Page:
Star-Bulletin Features

Friday, March 30, 2001

Members of Nueva Vida gather for a sound check at
the Ihilani. From left, Dayton Arima (bass), Robert
Shinoda (guitar), Phil Bennett (drums), Darryl
LeVance Carter (singer), Aron Nelson
(keyboards) and Michelle Abalaye
(guest singer).

New Life

Nueva Vida shifts
into high gear

Album lives up to name

By John Berger
Honolulu Star-Bulletin

ROBERT SHINODA RETURNED home from music school in 1980, took a look at the local music scene, and decided he didn't want to play Top 40 any more.

Shinoda had gotten into Top 40 music in intermediate school and it had seemed natural in the '60s to go from playing school dances to working full-time late-night club gigs. His final band, Glass Candle, became one of the top two such bands in the state and headlined one of Waikiki's biggest clubs for several years in the '70s. He could have gone for a hana hou but several years on the mainland had expanded his musical horizons.

Shinoda found other musicians who felt the same way. A group came together and the name, Nueva Vida (new life), was chosen to express their break with the past.

"In the beginning it was a 'kicks band' of guys getting together to play music that we liked to play and things that were challenging for us. There was no real thought of going out and making money. From there it just grew. I think our first gig was at the Sugar Mill and then at Kojack's," Shinoda said.

That was 21 years ago. Shinoda commemorated the start of Nueva Vida's third decade by releasing the group's first full-length album, simply titled "New Life." Most of the songs were written either by band members or friends. They'll be featured this weekend when Nueva Vida plays the 5th Annual Great Hawaiian Jazz BlowOut Sunday at 5 p.m.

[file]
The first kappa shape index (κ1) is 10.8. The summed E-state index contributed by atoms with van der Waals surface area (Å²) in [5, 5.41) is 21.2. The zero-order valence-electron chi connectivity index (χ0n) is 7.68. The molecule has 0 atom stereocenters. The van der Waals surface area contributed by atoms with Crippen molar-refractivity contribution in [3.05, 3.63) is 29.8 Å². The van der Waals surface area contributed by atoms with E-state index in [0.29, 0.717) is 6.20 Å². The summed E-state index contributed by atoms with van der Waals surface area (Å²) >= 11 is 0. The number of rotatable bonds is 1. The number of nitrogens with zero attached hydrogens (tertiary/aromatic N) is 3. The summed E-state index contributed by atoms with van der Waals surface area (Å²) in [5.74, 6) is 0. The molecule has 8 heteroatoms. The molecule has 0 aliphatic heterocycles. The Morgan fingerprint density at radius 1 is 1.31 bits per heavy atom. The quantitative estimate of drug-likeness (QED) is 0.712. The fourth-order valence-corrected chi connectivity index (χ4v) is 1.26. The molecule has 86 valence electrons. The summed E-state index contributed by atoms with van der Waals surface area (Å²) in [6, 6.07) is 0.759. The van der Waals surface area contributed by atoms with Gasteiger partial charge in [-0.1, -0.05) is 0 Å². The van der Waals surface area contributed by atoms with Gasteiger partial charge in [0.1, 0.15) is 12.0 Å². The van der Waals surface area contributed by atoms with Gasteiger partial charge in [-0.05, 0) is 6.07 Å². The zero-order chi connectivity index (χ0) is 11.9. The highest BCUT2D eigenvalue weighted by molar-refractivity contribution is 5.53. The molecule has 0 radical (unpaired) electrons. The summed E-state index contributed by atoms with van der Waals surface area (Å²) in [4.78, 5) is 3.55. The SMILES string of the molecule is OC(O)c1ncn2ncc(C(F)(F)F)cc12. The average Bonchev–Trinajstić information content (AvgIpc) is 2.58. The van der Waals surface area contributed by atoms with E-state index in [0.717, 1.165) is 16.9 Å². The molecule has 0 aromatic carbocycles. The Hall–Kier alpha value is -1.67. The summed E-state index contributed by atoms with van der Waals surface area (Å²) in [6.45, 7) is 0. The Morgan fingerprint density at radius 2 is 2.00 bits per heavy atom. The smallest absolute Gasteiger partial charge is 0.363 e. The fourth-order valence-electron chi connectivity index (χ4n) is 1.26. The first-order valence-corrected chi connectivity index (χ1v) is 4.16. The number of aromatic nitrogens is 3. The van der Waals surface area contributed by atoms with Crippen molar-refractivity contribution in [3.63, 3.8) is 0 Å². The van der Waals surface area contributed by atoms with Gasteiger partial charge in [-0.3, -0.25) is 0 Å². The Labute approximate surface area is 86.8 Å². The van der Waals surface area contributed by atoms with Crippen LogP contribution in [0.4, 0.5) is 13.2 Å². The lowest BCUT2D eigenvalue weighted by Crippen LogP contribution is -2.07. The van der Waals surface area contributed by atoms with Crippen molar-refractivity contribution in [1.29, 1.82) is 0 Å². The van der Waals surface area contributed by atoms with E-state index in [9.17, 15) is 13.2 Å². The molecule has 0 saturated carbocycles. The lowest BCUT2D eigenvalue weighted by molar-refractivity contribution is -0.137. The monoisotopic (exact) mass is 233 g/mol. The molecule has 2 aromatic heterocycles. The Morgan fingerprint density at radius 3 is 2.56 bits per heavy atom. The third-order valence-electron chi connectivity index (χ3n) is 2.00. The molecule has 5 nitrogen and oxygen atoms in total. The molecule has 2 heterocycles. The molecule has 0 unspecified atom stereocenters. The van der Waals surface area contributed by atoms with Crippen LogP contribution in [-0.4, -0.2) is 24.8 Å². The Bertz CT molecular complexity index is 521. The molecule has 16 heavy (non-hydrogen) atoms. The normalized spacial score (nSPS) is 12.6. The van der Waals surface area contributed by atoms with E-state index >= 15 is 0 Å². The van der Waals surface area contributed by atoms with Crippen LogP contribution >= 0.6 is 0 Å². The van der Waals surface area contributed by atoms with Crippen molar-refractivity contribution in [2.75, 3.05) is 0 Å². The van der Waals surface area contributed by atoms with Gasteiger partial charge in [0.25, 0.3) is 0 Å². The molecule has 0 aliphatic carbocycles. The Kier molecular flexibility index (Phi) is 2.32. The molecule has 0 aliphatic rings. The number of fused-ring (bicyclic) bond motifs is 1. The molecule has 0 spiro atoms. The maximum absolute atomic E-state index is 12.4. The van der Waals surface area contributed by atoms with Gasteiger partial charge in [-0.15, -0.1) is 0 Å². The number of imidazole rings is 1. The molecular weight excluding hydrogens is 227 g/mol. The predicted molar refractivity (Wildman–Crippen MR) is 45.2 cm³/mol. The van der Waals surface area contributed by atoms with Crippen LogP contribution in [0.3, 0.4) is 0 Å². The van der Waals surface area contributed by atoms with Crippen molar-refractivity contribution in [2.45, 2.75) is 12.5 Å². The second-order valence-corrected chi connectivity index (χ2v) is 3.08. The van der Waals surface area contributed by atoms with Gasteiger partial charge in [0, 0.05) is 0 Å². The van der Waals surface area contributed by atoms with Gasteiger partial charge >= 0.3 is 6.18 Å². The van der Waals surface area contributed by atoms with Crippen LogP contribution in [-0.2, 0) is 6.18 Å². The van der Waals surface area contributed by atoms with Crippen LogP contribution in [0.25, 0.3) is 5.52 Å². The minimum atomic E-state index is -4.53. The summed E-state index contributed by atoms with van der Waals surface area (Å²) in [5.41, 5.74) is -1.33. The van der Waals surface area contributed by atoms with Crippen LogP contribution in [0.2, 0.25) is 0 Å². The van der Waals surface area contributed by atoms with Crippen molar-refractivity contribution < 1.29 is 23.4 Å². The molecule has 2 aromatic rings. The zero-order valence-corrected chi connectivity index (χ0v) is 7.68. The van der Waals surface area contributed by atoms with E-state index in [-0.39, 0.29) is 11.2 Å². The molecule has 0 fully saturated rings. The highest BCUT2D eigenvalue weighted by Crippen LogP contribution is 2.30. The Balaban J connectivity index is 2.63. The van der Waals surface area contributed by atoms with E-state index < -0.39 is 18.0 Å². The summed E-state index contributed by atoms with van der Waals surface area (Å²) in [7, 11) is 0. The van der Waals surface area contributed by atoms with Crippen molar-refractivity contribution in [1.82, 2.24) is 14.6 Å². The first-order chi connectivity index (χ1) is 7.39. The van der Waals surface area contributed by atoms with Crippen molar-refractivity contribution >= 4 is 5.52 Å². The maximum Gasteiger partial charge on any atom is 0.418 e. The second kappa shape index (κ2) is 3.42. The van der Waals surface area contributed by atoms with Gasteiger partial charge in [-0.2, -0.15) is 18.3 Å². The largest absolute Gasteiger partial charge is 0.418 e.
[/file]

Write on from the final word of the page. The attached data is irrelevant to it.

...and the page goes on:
"We were trying to include as many people as we could who have worked with us so it just kept expanding," Shinoda says of his decision to have part-time and former band members on some of the selections. He also wanted the collection to reflect the different genres that the group has explored over the years. And so Ira Nepus and Allen Won are heard along with Sina Foley and Aron Nelson. Shinoda's successful blending of the various talents and styles of music makes "New Life" one of the best and more interesting Hawaii jazz albums in recent memory.

"We did it little by little and so it was spread out over maybe four years," Shinoda explained. "It's almost like a photo album or a scrap book going. We have Al Leong with some tunes, and Merri McGarry and Carla Young as well as Sina. We've never put limits on ourselves so there were no limitations here either. We wanted to be true to our musical hearts, which individually are quite varied, with styles and feels from jazz to R&B to Afro-Cuban to acid jazz to ballads."

Shinoda and the others now get paid to play jazz but they're still paying the bills by playing almost everything else as well -- including some oldies and Top 40. Shinoda is also active as a studio musician and arranger for other groups. This time though the project is his own.
 | | |

New Life
Nueva Vida Island Groove Productions

Nueva Vida
lives up to its